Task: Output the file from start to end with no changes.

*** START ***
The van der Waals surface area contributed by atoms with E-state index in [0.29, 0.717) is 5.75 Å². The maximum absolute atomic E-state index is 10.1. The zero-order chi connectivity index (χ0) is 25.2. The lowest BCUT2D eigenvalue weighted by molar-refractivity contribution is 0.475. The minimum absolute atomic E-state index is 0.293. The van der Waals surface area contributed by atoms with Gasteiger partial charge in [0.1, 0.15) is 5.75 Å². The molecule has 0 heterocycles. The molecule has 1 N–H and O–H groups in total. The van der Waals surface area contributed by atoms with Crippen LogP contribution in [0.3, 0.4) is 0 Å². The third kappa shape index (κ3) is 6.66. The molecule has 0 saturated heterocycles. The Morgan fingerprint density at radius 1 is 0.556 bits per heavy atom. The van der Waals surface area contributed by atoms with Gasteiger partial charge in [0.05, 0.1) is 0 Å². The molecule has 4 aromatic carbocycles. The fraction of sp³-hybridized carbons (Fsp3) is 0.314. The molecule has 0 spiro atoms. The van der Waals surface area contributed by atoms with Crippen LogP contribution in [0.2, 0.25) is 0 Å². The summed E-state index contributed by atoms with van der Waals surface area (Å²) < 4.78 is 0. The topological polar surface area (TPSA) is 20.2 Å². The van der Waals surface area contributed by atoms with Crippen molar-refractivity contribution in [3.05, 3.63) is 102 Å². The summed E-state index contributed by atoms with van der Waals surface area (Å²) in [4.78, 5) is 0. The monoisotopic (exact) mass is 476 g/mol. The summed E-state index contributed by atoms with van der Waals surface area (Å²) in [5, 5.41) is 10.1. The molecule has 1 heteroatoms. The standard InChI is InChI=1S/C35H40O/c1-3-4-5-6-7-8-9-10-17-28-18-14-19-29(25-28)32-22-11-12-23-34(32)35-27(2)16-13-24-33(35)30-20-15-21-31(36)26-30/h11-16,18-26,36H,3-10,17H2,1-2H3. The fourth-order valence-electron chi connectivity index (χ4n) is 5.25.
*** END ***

The van der Waals surface area contributed by atoms with E-state index in [0.29, 0.717) is 5.75 Å². The maximum absolute atomic E-state index is 10.1. The zero-order chi connectivity index (χ0) is 25.2. The lowest BCUT2D eigenvalue weighted by molar-refractivity contribution is 0.475. The minimum absolute atomic E-state index is 0.293. The van der Waals surface area contributed by atoms with Gasteiger partial charge in [0.1, 0.15) is 5.75 Å². The molecule has 0 heterocycles. The molecule has 1 N–H and O–H groups in total. The van der Waals surface area contributed by atoms with Crippen LogP contribution in [0.3, 0.4) is 0 Å². The third kappa shape index (κ3) is 6.66. The molecule has 0 saturated heterocycles. The Morgan fingerprint density at radius 1 is 0.556 bits per heavy atom. The van der Waals surface area contributed by atoms with Gasteiger partial charge in [0.05, 0.1) is 0 Å². The molecule has 4 aromatic carbocycles. The fraction of sp³-hybridized carbons (Fsp3) is 0.314. The molecule has 0 spiro atoms. The van der Waals surface area contributed by atoms with Crippen LogP contribution in [0.2, 0.25) is 0 Å². The summed E-state index contributed by atoms with van der Waals surface area (Å²) < 4.78 is 0. The topological polar surface area (TPSA) is 20.2 Å². The van der Waals surface area contributed by atoms with Crippen molar-refractivity contribution in [3.05, 3.63) is 102 Å². The summed E-state index contributed by atoms with van der Waals surface area (Å²) in [4.78, 5) is 0. The monoisotopic (exact) mass is 476 g/mol. The summed E-state index contributed by atoms with van der Waals surface area (Å²) in [5, 5.41) is 10.1. The molecule has 1 heteroatoms. The standard InChI is InChI=1S/C35H40O/c1-3-4-5-6-7-8-9-10-17-28-18-14-19-29(25-28)32-22-11-12-23-34(32)35-27(2)16-13-24-33(35)30-20-15-21-31(36)26-30/h11-16,18-26,36H,3-10,17H2,1-2H3. The fourth-order valence-electron chi connectivity index (χ4n) is 5.25.